A little known condition called trichotillomania (otherwise known as compulsive hair pulling) was once thought of as rare. This is no longer the case with estimates ranging from 0.6% to 3.4 % (Christenson, Pyle, & Mitchell, 1991). This means that approximately 285,000 individuals in the state of Victoria have firsthand experience of hair pulling. This psychological disorder is taken seriously by researchers and clinician’s around the world as many studies have shown how debilitating it can be.

Dealing with hair pulling can be tough

Everyday life can be made difficult by hair pulling including: academic, work, and social areas (Woods et al., 2006). Feelings of shame, irritability, lack of control and low self-esteem are often also experienced (Casati, Toner, & Yu, 2000; Rehm, Nedeljkovic, & Moulding, 2012). Many people may not have heard about hair pulling and even trichsters (an affectionate light hearted name for people with trichotillomania) may not know that it is a recognised disorder with existing treatments.

Researchers are working on it

There are a few models in which to make sense of hair pulling on a psychological level. The Comprehensive Behavioural Model is a flexible model whereby the individuals symptoms can be conceptualized on different levels, including internal and external stimuli (Mansueto, Golomb, Thomas, & Sternberger, 1999). Hair pulling has also been thought of as a way to maintain a desirable level of arousal (Penzel, 2008) which in turn influences one’s social environment (Franklin, Tolin, & Diefenbach, 2006). Thinking about hair pulling within these models can be helpful to make sense of a diverse range of implicated elements.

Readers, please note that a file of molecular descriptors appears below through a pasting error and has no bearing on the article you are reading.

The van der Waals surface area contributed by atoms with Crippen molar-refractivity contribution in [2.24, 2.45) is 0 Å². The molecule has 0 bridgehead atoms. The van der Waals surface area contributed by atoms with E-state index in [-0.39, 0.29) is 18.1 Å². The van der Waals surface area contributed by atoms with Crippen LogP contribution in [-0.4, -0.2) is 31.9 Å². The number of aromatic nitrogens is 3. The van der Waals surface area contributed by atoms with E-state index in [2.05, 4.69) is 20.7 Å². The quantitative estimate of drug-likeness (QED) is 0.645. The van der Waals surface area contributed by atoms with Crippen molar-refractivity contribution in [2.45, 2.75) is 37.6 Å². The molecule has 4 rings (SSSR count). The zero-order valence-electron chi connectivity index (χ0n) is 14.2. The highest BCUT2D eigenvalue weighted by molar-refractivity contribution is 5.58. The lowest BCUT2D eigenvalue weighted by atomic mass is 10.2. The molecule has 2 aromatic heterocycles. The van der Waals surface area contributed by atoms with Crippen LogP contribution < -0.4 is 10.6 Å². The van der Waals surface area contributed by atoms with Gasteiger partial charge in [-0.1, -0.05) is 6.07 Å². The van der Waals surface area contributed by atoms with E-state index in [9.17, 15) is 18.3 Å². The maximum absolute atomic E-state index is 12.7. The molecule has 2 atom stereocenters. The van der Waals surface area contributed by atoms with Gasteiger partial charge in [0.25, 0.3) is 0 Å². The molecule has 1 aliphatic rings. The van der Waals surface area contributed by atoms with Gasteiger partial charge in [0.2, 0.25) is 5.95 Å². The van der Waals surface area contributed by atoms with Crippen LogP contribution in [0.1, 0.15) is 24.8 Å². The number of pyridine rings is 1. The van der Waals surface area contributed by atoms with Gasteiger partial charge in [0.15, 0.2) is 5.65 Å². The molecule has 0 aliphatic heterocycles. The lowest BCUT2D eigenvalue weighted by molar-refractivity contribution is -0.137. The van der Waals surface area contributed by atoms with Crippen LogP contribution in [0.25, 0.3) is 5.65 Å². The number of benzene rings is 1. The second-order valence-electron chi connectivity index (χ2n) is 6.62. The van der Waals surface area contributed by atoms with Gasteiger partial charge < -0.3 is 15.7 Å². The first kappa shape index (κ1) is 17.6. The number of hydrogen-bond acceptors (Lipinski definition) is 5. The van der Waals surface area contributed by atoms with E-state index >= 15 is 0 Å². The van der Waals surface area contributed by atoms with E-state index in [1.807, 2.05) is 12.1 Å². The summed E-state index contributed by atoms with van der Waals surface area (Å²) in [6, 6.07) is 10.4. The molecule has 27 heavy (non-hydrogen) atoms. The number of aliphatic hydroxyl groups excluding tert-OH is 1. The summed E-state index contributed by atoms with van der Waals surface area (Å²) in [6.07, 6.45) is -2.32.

Hope for a better understanding

Research being conducted at the Swinburne University of Technology is aimed at developing a psychological model of trichotillomania based on quantitative data. It is hoped that with a model developed on rigorous statistical tests, a better understanding of motivation will be generated. Such knowledge will help with the development of more effective treatments.

For further information about current research email Reneta Slikboer.

To participate in the study visit here.

Casati, J., Toner, B. B., & Yu, B. (2000). Psychosocial issues for women with trichotillomania. Comprehensive psychiatry, 41(5), 344–51. doi:10.1053/comp.2000.9012

Christenson, G., Pyle, R., & Mitchell, J. (1991). Estimated life time prevalence of trichotillomania in college students. Journal of clinical psych, 52(10), 415–417.

Franklin, M., Tolin, D. F., & Diefenbach, G. J. (2006). Clinical Manual of Impulse-Control Disorders. (E. Hollander & D. J. Stein, Eds.) (pp. 149–173). Arlington: American Psychiatric Publishing.

Mansueto, C., Golomb, R., Thomas, A., & Sternberger, T. (1999). A Comprehensive Model for Behavioral Treatment of Trichotillomania. Cognitive and Behavioral Practice, 6(1995).

Penzel, F. (2008). A stimulus regulation model of trichotillomania. In Touch; In, Trichotillomania Learning Centre. Retrieved May 29, 2014, from http://www.trich.org/treatment/article-stimulus-penzel.html

Rehm, I., Nedeljkovic, M., & Moulding, R. (2012). A qualitative investigation of the cognitions experienced in episodes of chronic hairpulling: Informing cognitive-behavioural models of trichotillomania. 47th Annual Conference of the Australian Psychological Society (APS), Perth.

Woods, D. W., Flessner, C., Franklin, M. E., Keuthen, N. J., Goodwin, R. D., Stein, D. J., & Walther, M. R. (2006). The Trichotillomania Impact Project (TIP): exploring phenomenology, functional impairment, and treatment utilization. The Journal of clinical psychiatry, 67(12), 1877–88. Retrieved from http://www.ncbi.nlm.nih.gov/pubmed/17194265

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